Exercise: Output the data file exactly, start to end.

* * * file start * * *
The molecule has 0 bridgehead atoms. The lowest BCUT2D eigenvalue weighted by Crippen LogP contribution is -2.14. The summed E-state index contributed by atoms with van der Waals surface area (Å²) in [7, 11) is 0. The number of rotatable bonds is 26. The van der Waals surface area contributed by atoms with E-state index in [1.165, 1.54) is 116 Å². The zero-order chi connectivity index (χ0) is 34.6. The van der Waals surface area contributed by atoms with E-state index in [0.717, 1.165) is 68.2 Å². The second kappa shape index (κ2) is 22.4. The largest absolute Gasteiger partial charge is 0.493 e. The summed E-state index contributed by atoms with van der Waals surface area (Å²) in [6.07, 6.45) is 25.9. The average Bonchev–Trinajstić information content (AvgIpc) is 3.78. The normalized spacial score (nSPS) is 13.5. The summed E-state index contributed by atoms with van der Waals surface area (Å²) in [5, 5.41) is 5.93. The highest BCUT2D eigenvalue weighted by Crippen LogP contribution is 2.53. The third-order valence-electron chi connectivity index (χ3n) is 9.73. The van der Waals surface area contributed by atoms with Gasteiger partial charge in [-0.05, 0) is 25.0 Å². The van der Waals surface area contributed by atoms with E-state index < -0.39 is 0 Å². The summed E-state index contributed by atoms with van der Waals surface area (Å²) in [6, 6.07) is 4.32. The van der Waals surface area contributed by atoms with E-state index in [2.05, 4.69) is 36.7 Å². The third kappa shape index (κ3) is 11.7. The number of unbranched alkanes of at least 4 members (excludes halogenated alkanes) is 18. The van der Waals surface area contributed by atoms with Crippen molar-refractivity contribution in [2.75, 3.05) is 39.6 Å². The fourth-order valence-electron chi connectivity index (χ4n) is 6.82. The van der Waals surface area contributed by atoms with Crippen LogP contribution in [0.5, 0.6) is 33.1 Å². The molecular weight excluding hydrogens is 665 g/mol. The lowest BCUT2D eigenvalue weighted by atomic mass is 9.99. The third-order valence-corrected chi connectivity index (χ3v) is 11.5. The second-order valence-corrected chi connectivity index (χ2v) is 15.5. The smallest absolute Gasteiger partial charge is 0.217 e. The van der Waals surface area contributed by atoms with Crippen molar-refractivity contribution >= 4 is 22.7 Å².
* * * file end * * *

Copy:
The molecule has 0 bridgehead atoms. The lowest BCUT2D eigenvalue weighted by Crippen LogP contribution is -2.14. The summed E-state index contributed by atoms with van der Waals surface area (Å²) in [7, 11) is 0. The number of rotatable bonds is 26. The van der Waals surface area contributed by atoms with E-state index in [1.165, 1.54) is 116 Å². The zero-order chi connectivity index (χ0) is 34.6. The van der Waals surface area contributed by atoms with E-state index in [0.717, 1.165) is 68.2 Å². The second kappa shape index (κ2) is 22.4. The largest absolute Gasteiger partial charge is 0.493 e. The summed E-state index contributed by atoms with van der Waals surface area (Å²) in [6.07, 6.45) is 25.9. The average Bonchev–Trinajstić information content (AvgIpc) is 3.78. The normalized spacial score (nSPS) is 13.5. The summed E-state index contributed by atoms with van der Waals surface area (Å²) in [5, 5.41) is 5.93. The highest BCUT2D eigenvalue weighted by Crippen LogP contribution is 2.53. The third-order valence-electron chi connectivity index (χ3n) is 9.73. The van der Waals surface area contributed by atoms with Gasteiger partial charge in [-0.05, 0) is 25.0 Å². The van der Waals surface area contributed by atoms with E-state index < -0.39 is 0 Å². The summed E-state index contributed by atoms with van der Waals surface area (Å²) in [6, 6.07) is 4.32. The van der Waals surface area contributed by atoms with E-state index in [2.05, 4.69) is 36.7 Å². The third kappa shape index (κ3) is 11.7. The number of unbranched alkanes of at least 4 members (excludes halogenated alkanes) is 18. The van der Waals surface area contributed by atoms with Crippen molar-refractivity contribution in [2.75, 3.05) is 39.6 Å². The fourth-order valence-electron chi connectivity index (χ4n) is 6.82. The van der Waals surface area contributed by atoms with Crippen LogP contribution in [0.5, 0.6) is 33.1 Å². The molecular weight excluding hydrogens is 665 g/mol. The lowest BCUT2D eigenvalue weighted by atomic mass is 9.99. The third-order valence-corrected chi connectivity index (χ3v) is 11.5. The second-order valence-corrected chi connectivity index (χ2v) is 15.5. The smallest absolute Gasteiger partial charge is 0.217 e. The van der Waals surface area contributed by atoms with Crippen molar-refractivity contribution >= 4 is 22.7 Å².